I am very new to Photoshop Elements, and need help with photo resizing, please.
I took around 100 senior pictures and have cropped and edited them. They are now complete. However, when I printed some through Walgreen's in a 4x6 size, some of the photos had the subject partially chopped off while other parts of the photo had white space where it did not fill the area completely. Do I need to go back to each photo and resize them. I do not know the size they will want for the final product. It could range from wallet size to 11 x 17 or larger. How can I ensure all of the photos will be proportionate when they print them off of Walgreens.com or a disk at their favorite store? I don't want to lose any more quality. I am going to upload them to their Walgreens accounts so I want to make sure they are correct before doing so.
Can someone please help me? I tried searching first and using help, but I am lost.
Thank you so much!
Thank you for replying. I actually cropped most of the photos in my Windows Live Photo Gallery Editing, and then completed all other editing in Photoshop Elements 10. The other photos I cropped, I did so in the Photoshop Elements 10 using the crop tool with no restriction. Again, I am very new to this, and may have done this completely wrong. I took all of the photos with my Canon EOS Rebel 3 DSLR, not in raw, and saved them all in jpeg, if that helps.
I took around 100 senior pictures and have cropped and edited them. They are now complete. However, when I printed some through Walgreen's in a 4x6 size, some of the photos had the subject partially chopped off while other parts of the photo had white space where it did not fill the area completely. Do I need to go back to each photo and resize them.
This problem is caused by your crop. It has nothing to do with resizing, which will not fix the problem.
I would go back and crop the original pictures. What you need to do is go back and crop each photo to a 4x6 aspect ratio. This guarantees that the problems that you describe will go away when you print at 4x6.
The aspect ratio must match the print size, otherwise the problems you describe will happen.
But if you are going to let people choose the print size (someone prints at 4x6, others at 5x7, others at 8x10), then you have two choices:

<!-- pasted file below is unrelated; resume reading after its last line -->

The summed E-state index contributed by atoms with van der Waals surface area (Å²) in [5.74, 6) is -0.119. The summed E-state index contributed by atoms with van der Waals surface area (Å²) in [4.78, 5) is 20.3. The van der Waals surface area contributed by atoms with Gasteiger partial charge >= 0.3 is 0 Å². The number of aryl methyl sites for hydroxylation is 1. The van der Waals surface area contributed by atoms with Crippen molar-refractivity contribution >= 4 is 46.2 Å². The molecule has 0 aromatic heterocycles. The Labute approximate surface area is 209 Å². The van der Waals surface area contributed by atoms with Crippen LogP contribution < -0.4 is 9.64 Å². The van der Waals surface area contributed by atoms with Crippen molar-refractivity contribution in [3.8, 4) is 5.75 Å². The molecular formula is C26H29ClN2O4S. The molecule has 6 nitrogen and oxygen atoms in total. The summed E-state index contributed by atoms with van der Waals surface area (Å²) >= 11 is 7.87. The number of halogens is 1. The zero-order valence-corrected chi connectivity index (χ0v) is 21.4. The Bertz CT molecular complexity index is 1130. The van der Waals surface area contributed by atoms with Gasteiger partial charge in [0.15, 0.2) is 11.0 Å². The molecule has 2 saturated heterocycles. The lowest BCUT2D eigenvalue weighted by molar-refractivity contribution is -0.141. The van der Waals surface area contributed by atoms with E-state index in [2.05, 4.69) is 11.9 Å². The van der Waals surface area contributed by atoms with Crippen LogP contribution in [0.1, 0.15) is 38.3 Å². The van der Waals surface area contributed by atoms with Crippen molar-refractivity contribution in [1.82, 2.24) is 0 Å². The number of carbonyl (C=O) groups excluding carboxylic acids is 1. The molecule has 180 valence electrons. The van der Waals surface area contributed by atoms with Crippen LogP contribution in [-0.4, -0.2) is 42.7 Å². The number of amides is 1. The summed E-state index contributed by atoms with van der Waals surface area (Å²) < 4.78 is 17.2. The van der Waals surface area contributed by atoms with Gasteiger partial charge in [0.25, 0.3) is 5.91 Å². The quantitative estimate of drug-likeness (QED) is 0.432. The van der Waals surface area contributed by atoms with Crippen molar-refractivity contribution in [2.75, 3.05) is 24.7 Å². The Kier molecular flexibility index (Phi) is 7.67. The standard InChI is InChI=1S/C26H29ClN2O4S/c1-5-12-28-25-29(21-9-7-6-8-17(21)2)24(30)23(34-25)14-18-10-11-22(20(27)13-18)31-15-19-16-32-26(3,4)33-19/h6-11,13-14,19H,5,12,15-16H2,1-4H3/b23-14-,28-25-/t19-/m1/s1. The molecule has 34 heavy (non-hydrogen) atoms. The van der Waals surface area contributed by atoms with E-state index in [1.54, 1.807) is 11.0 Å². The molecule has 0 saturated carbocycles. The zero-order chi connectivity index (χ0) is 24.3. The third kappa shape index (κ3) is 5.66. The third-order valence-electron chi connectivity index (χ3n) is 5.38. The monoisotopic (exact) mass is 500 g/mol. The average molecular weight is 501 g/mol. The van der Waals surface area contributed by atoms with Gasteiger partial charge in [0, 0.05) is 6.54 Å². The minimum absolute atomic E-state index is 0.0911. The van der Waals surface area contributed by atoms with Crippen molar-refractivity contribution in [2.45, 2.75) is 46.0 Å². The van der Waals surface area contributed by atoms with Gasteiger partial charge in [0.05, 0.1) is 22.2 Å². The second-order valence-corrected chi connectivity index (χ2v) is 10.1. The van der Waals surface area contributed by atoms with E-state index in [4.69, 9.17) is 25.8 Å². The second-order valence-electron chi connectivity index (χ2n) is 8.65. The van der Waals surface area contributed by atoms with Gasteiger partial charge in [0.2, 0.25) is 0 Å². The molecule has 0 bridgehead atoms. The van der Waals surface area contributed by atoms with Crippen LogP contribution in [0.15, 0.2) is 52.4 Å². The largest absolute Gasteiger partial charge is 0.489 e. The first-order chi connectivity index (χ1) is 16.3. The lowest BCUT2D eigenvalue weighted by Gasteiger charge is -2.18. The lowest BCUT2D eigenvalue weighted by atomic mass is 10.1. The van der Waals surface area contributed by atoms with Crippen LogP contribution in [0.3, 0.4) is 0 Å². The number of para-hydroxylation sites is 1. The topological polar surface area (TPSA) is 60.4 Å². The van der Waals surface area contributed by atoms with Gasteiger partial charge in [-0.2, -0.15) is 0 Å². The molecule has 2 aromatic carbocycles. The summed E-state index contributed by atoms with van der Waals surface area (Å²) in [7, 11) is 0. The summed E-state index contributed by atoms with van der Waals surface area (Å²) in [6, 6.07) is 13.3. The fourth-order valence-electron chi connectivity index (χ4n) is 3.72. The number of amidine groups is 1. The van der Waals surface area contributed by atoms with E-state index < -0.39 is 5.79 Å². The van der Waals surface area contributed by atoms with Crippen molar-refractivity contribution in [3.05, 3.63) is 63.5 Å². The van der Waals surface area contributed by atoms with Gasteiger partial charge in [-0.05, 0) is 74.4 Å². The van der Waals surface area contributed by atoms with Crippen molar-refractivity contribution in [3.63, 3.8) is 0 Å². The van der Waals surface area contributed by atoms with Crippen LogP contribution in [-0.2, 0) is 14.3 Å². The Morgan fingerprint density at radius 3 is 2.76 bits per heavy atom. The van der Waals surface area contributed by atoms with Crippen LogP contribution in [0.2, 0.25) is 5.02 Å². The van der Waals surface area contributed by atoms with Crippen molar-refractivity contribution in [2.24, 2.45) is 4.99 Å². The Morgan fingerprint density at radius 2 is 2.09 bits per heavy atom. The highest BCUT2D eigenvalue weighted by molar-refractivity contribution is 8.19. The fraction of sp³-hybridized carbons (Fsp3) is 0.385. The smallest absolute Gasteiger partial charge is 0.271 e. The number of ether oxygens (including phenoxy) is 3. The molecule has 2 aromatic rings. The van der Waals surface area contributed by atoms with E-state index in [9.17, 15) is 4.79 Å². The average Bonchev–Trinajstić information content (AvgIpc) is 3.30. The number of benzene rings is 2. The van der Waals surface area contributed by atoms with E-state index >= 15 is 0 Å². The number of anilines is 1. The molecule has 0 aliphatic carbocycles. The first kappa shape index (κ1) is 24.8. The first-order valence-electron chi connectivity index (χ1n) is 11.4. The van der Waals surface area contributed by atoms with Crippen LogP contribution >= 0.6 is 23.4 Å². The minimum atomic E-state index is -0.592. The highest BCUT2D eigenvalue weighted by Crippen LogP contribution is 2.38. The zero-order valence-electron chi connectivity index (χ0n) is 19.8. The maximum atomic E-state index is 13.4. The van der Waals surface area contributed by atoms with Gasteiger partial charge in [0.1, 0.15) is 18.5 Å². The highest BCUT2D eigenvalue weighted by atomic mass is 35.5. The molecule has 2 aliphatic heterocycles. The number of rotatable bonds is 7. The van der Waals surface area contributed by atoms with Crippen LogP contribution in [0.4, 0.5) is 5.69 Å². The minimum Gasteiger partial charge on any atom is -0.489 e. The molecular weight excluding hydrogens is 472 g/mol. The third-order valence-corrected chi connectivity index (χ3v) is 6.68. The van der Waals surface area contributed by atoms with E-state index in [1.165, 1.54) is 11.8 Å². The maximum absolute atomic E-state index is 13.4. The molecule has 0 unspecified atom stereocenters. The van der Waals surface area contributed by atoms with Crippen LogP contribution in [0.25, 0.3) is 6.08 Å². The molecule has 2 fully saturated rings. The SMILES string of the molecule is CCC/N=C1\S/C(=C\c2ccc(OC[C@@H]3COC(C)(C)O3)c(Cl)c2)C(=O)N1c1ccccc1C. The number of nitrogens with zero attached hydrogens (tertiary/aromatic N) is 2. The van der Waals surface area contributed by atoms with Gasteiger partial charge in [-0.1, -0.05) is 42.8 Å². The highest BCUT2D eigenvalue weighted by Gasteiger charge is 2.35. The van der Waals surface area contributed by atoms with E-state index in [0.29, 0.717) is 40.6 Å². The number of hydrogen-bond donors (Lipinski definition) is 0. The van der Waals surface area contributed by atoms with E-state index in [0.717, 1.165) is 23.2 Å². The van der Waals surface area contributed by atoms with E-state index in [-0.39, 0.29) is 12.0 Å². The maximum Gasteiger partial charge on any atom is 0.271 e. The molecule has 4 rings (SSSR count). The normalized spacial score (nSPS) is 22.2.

Thanks for the info. dj_paige. I really appreciate it. I have spent three solid days editing the photos and don't have time to go back to the originals and start over, unfortunately. I have to mail them today. So, I should just tell them they will need to crop them how they would like before printing? Is there any way for me to use the current edited photos and do this as well without losing the quality? Thanks again!
Sure, you can crop the existing photos, but of course that results in a crop (the new one) within a crop (the old one), and pixels are cropped away, gone forever. Fewer pixels will usually result in lower quality, but whether or not people can actually see the difference depends on a lot of things. Plus crop within a crop gives you less artistic freedom compared to cropping the original photo.
If you still have the original files, you can furnish your clients with same. Either they, or you, can crop them to fit the desired paper stock size.
The point is that the cropping should occur prior to sending them to the printer, be that your own printer or a kiosk.
The file resolution should be in the 240-300 px/in range for optimal result.
Thanks so much for the information. I can definitely supply them with the original photos, but the end result of the photos is so far from the originals, I think they will be very disappointed due to the editing I did on all of them. What is the correct order of handling photos? Obviously take pictures, in RAW?, then edit them, crop and then save to a jpeg?
Again, I really appreciate all of the help!
There's no one correct order to do things.
Nor is taking photos as RAW the only way to go; many people take photos as JPG and wind up with some extremely good looking photos.
Whether your photos are JPG or RAW, you edit them to look as nice as you want them to look, and then save. Cropping is done for two reasons: one is artistic ... you don't want the light pole in the left edge of the photo, or the main subject of the photo is off center, or you feel that the photo just looks better cropped. There are lots of artistic reasons to crop. Usually, but not always, portraits don't require "artistic" cropping. Many wedding photographers will take photos deliberately with lots of area around the main subject so they can crop in different ways and not remove part of the subject. The second reason to crop is to match the photo to the desired output size, as explained above. If the desired output is 6x4, then the crop must have a 6x4 aspect ratio.